EU fines five banks €1bn over foreign exchange cartels

Barclays, RBS, Citigroup, JPMorgan and Japanese bank MUFG hit with penalties

Brussels has fined Barclays, RBS, Citigroup, JPMorgan and Japanese bank MUFG just over €1 billion for participating in cartels to manipulate the foreign exchange market for 11 currencies, drawing a line under global regulatory investigations into the behaviour of their traders.

EU officials found that two separate cartels used chat rooms to share information about customers' orders, prices and other trading activities in order to manipulate in the spot markets between 2007 to 2013 for the euro, pound, yen, Swiss franc, US, Canadian, New Zealand and Australian dollars, and Danish, Swedish and Norwegian crowns.

The information shared “enabled them to make informed market decisions on whether to sell or buy the currencies they had in their portfolios and when. Occasionally, these information exchanges also allowed the traders to identify opportunities for co-ordination”, according to the enforcers.

Margrethe Vestager, European competition commissioner, said: "Foreign exchange spot trading activities are one of the largest markets in the world, worth billions of euro every day. Today we have fined Barclays, the Royal Bank of Scotland, Citigroup, JPMorgan and MUFG Bank and these cartel decisions send a clear message that the commission will not tolerate collusive behaviour in any sector of the financial markets."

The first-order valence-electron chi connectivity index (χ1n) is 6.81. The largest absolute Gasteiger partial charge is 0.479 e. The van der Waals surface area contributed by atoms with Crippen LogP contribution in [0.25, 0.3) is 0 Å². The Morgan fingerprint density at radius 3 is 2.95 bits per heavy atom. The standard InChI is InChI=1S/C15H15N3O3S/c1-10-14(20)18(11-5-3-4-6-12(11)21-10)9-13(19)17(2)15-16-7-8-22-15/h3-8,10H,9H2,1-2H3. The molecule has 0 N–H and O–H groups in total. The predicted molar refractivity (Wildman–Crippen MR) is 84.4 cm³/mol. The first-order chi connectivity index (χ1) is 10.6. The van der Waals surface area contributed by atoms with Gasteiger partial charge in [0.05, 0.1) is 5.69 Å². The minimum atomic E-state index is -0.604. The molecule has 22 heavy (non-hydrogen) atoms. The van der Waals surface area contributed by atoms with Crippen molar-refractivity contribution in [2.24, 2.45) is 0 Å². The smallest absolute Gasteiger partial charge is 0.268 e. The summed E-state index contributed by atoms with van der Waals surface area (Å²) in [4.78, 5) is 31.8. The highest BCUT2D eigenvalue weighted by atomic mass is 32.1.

Who was the whistleblower?

UBS participated in the cartels but was not fined as they alerted EU officials to the two cartels. The other banks chose to settle the charges with EU regulators and their fines were reduced by 10 per cent.

The EU is the last major regulatory authority to conclude its investigation into claims that traders manipulated major currency benchmarks and exchange rates – allegations that first surfaced in 2013.

Authorities in the UK, US, Switzerland and Singapore started giving out a total of more than $10 billion in fines to 15 banks from late 2014, while investigations have also led to multibillion-dollar settlements in civil cases.

Thursday’s decision does not fully close the matter as there are lawsuits filed in the US and Britain against some banks to recover damages on behalf of several investment managers.

In addition, the EU Commission said they have another investigation involving Credit Suisse, regarding "an alleged infringement which may have taken place in another chatroom" but declined to provide any further details on this case. – Copyright The Financial Times Limited 2019